3D Mark 2005 shows extensive reliance on CPU clock speed, putting the faster-graphics mid-cost build behind the faster-CPU low-priced build when tested at low resolutions. At higher resolutions the mid-priced build finally slips into its expected position.
The low-cost system really packs a punch in SPECviewperf, taking out both the high-performance and mid-priced machines even when overclocked.
Low-cost system builder Don Woligroski mentioned an unresolved compatibility issue that has prevented many systems, including his, from completing PC Mark 2005's system test. That failure allows the mid-priced and high-performance configurations to dominate the chart.
The most significant gains in PC Mark 2005's CPU test come not from added cores, but from added clock speed. The added cores do help, but notice how the overclocked low-cost system almost catches up to the high-performance system's baseline measurement.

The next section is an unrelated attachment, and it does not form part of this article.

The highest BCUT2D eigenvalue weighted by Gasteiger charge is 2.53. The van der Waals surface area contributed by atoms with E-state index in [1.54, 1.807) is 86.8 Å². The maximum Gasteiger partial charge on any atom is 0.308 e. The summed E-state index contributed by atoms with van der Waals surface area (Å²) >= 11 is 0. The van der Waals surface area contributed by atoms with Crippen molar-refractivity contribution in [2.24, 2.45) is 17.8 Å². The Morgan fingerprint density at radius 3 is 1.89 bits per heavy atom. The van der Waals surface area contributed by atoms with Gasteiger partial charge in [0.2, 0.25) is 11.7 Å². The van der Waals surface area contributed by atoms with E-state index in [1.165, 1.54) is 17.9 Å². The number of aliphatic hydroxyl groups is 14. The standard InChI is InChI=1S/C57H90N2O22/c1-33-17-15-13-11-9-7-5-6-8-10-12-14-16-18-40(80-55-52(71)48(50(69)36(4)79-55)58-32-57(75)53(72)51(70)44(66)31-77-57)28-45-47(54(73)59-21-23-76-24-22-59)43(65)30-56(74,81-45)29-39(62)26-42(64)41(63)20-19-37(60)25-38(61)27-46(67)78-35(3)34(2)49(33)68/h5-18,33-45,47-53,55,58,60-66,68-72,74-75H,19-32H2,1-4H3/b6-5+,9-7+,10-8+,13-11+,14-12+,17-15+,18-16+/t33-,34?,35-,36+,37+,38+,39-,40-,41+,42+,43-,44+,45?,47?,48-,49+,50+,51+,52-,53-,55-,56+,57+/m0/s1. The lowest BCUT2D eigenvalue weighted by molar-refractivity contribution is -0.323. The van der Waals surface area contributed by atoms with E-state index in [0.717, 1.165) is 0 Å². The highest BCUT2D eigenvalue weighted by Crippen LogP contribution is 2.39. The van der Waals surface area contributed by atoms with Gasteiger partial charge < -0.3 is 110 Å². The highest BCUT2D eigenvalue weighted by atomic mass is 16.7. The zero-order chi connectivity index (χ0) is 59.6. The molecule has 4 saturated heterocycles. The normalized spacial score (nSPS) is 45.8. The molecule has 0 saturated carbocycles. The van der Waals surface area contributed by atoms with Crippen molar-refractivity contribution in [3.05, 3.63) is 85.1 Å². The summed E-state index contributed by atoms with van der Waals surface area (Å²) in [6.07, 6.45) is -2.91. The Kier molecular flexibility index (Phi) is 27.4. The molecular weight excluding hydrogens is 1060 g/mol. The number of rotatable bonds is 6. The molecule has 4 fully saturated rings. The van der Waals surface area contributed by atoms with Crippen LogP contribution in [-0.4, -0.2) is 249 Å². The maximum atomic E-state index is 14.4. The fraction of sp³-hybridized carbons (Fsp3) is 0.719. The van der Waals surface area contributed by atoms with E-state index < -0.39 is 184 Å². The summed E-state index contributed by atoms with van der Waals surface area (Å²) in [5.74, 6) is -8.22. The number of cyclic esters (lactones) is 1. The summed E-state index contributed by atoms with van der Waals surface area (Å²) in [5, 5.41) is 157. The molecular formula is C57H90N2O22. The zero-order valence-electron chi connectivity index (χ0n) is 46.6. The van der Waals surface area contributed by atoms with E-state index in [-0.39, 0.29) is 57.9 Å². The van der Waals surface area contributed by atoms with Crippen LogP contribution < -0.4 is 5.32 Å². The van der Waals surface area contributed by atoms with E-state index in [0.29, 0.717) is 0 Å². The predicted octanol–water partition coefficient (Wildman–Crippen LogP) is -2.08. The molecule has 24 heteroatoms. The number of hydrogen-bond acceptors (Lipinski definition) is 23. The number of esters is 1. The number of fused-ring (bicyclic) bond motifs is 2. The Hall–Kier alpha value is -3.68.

The mid-priced system falls behind in PC Mark 2005's memory test, most likely because of its slower 1066 MHz CPU FSB. The high-performance system starts out 10% ahead of the low-cost competitor at stock speed, but its margin of victory narrows to only 2% when both are pushed to the limit.